Tewfic El-Sawy on why photojournalists love audio slideshows

Photojournalist Tewfic El-Sawy teaches Soundslides in his Multimedia for Photographers class at the Foundry Photojournalism Workshops. This year, students who were in other classes told him they wished they’d also learned the audio slideshow program. He blogged about their conversation, and then wrote to Soundslides retelling the anecdote. We called him to discuss it.

“The workshop has 120 to 150 students, most of whom are photographers and photojournalists,” El-Sawy said. “There are two multimedia classes. Mine is based on Soundslides. The rest of the instructors teach photography in the traditional sense — still photography.”

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As he wrote in his blog post, the purpose of his class is to “show photojournalists how to make quick work of slideshow production using their own images and audio generated in the field, to produce cogent photo stories under the simulation of publishing deadlines, rivaling other multimedia forms in terms of quality.”

“I only use Soundslides,” El-Sawy said. “I’ve been using it for the past 5, maybe 6, years, when the Foundry invited me to teach. My class emulates a live assignment, teaching the students to use Soundslides and to present their projects to me as if I were a photo editor at a newspaper.”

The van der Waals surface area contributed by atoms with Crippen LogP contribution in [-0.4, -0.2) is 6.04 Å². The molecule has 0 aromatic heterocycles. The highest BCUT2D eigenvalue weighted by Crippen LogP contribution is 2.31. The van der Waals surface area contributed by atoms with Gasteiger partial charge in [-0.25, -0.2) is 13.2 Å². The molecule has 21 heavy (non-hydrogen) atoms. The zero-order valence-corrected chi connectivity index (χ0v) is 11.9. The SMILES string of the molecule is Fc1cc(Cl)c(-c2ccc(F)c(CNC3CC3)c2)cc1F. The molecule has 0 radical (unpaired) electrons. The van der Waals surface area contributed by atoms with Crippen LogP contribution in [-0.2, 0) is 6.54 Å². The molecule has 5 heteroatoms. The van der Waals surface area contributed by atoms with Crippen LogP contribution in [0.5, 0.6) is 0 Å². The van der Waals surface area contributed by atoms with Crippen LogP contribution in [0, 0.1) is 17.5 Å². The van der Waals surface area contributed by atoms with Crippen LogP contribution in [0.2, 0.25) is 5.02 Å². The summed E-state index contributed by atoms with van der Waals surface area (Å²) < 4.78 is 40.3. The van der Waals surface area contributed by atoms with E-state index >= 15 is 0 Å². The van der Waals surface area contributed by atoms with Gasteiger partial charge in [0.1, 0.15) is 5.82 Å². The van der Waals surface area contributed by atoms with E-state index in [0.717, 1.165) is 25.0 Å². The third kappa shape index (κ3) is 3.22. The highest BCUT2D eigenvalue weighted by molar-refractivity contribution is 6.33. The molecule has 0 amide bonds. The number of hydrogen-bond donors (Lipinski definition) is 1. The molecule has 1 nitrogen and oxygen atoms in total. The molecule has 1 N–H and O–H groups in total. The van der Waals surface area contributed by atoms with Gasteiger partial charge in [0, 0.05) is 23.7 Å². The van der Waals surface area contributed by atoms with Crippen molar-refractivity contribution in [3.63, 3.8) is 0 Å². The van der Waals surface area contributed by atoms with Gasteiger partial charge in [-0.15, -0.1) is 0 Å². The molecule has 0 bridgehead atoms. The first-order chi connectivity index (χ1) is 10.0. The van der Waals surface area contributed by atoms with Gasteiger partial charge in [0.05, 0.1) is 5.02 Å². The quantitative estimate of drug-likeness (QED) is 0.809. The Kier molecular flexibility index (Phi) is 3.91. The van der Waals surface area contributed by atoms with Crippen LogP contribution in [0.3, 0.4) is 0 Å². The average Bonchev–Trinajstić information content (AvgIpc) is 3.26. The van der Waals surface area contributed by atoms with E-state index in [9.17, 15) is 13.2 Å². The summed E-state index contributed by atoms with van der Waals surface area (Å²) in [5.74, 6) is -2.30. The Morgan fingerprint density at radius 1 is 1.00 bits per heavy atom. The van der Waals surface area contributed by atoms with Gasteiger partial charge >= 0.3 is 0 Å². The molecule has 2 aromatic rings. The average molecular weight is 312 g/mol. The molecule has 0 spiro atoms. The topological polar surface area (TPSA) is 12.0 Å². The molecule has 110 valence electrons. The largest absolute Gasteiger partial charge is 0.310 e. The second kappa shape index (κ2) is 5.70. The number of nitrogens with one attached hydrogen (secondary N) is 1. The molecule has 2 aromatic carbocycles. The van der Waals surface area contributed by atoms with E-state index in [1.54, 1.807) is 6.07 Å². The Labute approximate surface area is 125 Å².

El-Sawy is also a freelance photographer who documents endangered cultures and traditional ways of life in Asia, South America and Africa. He leads invitation-only photo expeditions to the Himalayan kingdoms of Nepal, Bhutan and Sikkim, and Indochina. Occasionally he uses Soundslides at the end of a group trip to produce a quick presentation for the participants.

“As I wrote in an earlier post: Multimedia (whether as audio-slideshows with ambient sound, or as more elaborate productions) is the future, and photographers must hop on its train if they want to remain on the cutting edge of their industry and retain the attention of viewers.”

Audio Slideshows Steal the Show

“For presentations to a large audience, as in the Foundry Workshop’s last evening, I believe the projects with ambient audio will always steal the show,” he said. “Being accosted by no less than two dozen photographers after the presentations, and told that they wanted to put their still photography work into a multimedia format and start ambient audio recording, not only reaffirmed this belief, but also was personally gratifying.”

Learn more about Tewfic El-Sawy.

Check out The Foundry Photojournalism Workshops.

Read more of El-Sawy’s blog post, the one that tipped us off.

— Interview and story by Laura Read



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